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Coleman v. Exxon Mobil Corp.

United States District Court, E.D. Missouri, Southeastern Division

April 13, 2018

MICHAEL COLEMAN, on behalf of himself and others similarly situated, Plaintiff,



         “Is receiving an overly revealing credit card receipt-unseen by others and unused by identity thieves-a sufficient injury to confer Article III standing?” Bassett v. ABM Parking Servs., Inc., 883 F.3d 776, 777 (9th Cir. 2018). Under the facts of this case, it is not.

         Plaintiff alleges defendants violated the Fair and Accurate Credit Transactions Act (“the Act”) by printing the first six digits of his credit card on the receipts they provided after he purchased gas. Defendants claim plaintiff does not have standing and have moved to dismiss (#16). Because plaintiff failed to allege a concrete injury, the motion will be granted.

         I. Factual Background

         Plaintiff alleges he got gas at one of the defendants' locations several times during the summer of 2017. Each time, after processing plaintiff's credit card, defendants provided a printed receipt that listed the first six and last four digits of plaintiff's sixteen-digit credit card number. Plaintiff alleges defendants “willfully” violated the Act, which prohibits defendants from printing more than the last five digits of plaintiff's credit card number on any receipt provided at the point of sale.

         “On occasion, . . . [p]laintiff believes he has forgotten to pull his receipt out of the machine, leaving it hanging in public view.” (#1 at 8, ¶ 58.) “At other times, . . . [p]laintiff believes he has thrown his receipt in the trash next to the pump.” (#1 at 8, ¶ 59.) He does not allege anyone tried stealing his identity by using the information on his receipts. In fact, he does not allege anyone even saw the receipts, let alone the ten digits of his credit card number. Instead, plaintiff alleges the defendants caused him to “suffer a heightened risk of identity theft, and potentially exposed [his] private information to third parties who may have come into contact with those receipts.” (#1 at 11-12, ¶ 84) (emphases added). As such, he seeks statutory and punitive damages.

         II. Legal Standard

         Under Rule 12(b)(1) of the Federal Rules of Civil Procedure, a court must dismiss a complaint if it lacks subject-matter jurisdiction. Arbaugh v. Y&H Corp., 546 U.S. 500, 514 (2006). At the motion-to-dismiss stage, the Court must “accept the allegations contained in the complaint as true and draw all reasonable inferences in favor of the nonmoving party.” Cole v. Homier Dist. Co., 599 F.3d 856, 861 (8th Cir. 2010) (quoting Coons v. Mineta, 410 F.3d 1036, 1039 (8th Cir. 2005)).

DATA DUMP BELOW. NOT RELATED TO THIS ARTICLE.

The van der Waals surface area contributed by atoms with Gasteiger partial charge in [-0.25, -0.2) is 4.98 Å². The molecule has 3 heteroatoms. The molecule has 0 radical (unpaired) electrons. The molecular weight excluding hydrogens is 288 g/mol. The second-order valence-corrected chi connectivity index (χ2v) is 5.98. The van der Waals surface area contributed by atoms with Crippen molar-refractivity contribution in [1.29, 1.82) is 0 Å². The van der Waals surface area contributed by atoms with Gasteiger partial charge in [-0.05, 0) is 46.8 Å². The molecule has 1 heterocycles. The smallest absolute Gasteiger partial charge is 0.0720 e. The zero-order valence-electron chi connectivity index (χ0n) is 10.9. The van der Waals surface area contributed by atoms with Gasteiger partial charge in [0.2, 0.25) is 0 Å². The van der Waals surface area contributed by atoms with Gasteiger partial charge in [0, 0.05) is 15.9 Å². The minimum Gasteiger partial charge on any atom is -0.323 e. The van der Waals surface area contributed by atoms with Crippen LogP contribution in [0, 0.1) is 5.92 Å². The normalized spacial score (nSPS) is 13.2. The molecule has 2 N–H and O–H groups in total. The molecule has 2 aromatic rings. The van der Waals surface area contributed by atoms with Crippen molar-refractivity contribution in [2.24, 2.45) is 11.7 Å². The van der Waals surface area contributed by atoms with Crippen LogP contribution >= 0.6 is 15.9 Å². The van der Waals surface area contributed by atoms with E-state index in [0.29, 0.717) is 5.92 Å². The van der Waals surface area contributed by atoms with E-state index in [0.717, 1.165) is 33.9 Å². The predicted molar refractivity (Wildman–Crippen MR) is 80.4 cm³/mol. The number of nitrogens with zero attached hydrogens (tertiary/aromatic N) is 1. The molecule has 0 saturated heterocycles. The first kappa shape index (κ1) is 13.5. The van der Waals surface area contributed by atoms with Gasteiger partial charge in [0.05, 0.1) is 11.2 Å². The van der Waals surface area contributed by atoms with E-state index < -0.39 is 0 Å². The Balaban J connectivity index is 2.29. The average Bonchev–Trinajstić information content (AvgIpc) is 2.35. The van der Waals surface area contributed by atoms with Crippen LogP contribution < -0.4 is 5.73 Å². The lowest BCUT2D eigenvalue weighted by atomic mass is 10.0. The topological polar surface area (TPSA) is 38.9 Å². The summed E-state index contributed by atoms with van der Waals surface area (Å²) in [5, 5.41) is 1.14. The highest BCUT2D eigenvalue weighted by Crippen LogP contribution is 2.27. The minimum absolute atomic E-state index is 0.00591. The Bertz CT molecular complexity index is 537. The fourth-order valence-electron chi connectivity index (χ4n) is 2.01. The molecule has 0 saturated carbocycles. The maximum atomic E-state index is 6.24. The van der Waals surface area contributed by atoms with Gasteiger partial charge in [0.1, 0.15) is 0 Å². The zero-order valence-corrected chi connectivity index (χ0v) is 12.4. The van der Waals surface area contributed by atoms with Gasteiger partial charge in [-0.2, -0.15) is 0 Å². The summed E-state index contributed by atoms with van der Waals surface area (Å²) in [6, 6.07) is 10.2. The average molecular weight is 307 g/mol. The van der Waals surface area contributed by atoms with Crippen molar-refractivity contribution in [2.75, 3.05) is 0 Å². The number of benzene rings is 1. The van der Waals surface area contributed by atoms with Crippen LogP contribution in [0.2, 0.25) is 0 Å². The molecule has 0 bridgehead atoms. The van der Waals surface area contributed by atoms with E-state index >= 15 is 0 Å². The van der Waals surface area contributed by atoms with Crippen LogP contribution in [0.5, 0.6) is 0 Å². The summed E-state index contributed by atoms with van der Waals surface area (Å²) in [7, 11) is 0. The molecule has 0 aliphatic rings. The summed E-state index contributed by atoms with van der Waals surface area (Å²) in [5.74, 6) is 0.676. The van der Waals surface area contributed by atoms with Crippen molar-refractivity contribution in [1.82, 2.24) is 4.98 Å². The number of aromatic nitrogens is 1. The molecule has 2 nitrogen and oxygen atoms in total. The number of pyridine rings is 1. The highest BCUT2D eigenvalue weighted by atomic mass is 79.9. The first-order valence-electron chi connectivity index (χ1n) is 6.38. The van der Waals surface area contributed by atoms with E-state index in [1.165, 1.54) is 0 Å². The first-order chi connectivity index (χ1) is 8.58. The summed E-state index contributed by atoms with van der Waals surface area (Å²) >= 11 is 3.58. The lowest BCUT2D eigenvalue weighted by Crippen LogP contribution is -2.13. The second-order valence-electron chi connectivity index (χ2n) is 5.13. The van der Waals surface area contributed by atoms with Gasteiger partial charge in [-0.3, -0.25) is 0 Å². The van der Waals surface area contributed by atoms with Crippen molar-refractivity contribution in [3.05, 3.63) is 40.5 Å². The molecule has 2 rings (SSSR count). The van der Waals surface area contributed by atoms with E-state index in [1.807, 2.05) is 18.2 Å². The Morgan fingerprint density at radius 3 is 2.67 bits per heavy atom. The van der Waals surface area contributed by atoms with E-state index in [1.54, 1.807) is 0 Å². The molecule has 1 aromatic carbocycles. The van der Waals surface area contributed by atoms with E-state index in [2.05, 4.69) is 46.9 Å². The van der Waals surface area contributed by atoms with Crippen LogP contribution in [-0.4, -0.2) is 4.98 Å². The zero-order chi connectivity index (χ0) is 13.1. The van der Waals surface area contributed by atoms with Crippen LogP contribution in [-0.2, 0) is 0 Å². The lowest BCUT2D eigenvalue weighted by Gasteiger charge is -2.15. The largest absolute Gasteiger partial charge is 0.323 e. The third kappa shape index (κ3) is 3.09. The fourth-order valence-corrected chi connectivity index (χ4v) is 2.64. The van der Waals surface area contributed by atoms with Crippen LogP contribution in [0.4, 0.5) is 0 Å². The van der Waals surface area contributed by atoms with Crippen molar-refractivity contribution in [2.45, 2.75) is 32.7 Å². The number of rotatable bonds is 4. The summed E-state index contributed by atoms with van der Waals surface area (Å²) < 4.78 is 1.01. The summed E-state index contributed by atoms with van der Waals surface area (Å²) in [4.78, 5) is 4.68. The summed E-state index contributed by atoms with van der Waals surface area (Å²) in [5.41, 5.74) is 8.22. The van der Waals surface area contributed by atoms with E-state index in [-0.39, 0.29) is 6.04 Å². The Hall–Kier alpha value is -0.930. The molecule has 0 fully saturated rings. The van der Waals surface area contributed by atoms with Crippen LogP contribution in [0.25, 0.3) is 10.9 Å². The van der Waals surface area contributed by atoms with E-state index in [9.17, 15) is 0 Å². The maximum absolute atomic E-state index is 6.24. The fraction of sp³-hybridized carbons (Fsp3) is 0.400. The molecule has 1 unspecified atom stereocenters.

III. Discussion

         The Act. Congress passed the Act, an amendment to the Fair Credit Reporting Act, to curb identity theft by reducing the personal information printed on credit and debit card receipts. Fair & Accurate Credit Transactions Act of 2003, Pub. L. No. 108- 159, 117 Stat. 1952 (Dec. 4, 2003) (codified at 15 U.S.C. §§ 1681-1681x). The Act provides “no person that accepts credit cards or debit cards for the transaction of business shall print more than the last 5 digits of the card number or the expiration date upon any receipt provided to the cardholder at the point of the sale or transaction.” 15 U.S.C. § 1681c(g)(1). A plaintiff may recover actual damages resulting from a negligent violation, id. § 1681o(a), or actual, statutory, and punitive damages for a willful violation, id. § 1681n(a).

         After the Act's compliance deadline, consumers filed “hundreds of lawsuits” alleging merchants that failed to remove the expiration date (a requirement not at issue in this case) willfully violated the Act. Credit & Debit Card Receipt Clarification Act of 2007, Pub. L. No. 110-241, § 2(a)(4), 122 Stat. 1565 (June 3, 2008) (codified at 15 U.S.C. § 1681n(d)). Yet none of these consumers alleged their identity had been harmed. Id. § 2(a)(5). Congress responded by amending the Act so that persons who only violated the Act by printing expiration dates could not be sued for a willful violation for roughly four years. See Id. § 3. In doing so, Congress stated the purpose of the amendment “is to ensure that consumers suffering from any actual harm to their credit or identity are protected while simultaneously limiting abusive lawsuits that do not protect consumers but only result in increased cost to business and potentially increased prices to consumers.” Id. § 2(b) (emphasis added).

         Accepting plaintiff's allegations as true, there is no doubt that defendants violated the statute. But that does not mean plaintiff automatically has standing to bring this claim. “Indeed, Congress does not have the final word on whether a plaintiff has alleged a sufficient injury for the purposes of standing[.]” Meyers v. Nicolet Rest. of De Pere, LLC, 843 F.3d 724, 727 (7th Cir. 2016), cert. denied, 137 S.Ct. 2267 (2017).

         Article III Standing.

Article III of the Constitution gives federal courts the power to decide actual cases and controversies only. U.S. Const. art. III, § 2. In fact, “[n]o principle is more fundamental to the judiciary's proper role in our system of government than the constitutional limitation of federal-court jurisdiction to actual cases or controversies.” Spokeo, Inc. v. Robins, 136 S.Ct. 1540, 1547 (2016), as revised (May 24, 2016) (alteration in original) (quoting Raines v. Byrd, 521 U.S. 811, 818 (1997)). Ruling without a case or controversy “create[s] the potential for abuse of the judicial process, distort[s] the role of the Judiciary in its relationship to the Executive and the Legislature[, ] and open[s] the ...

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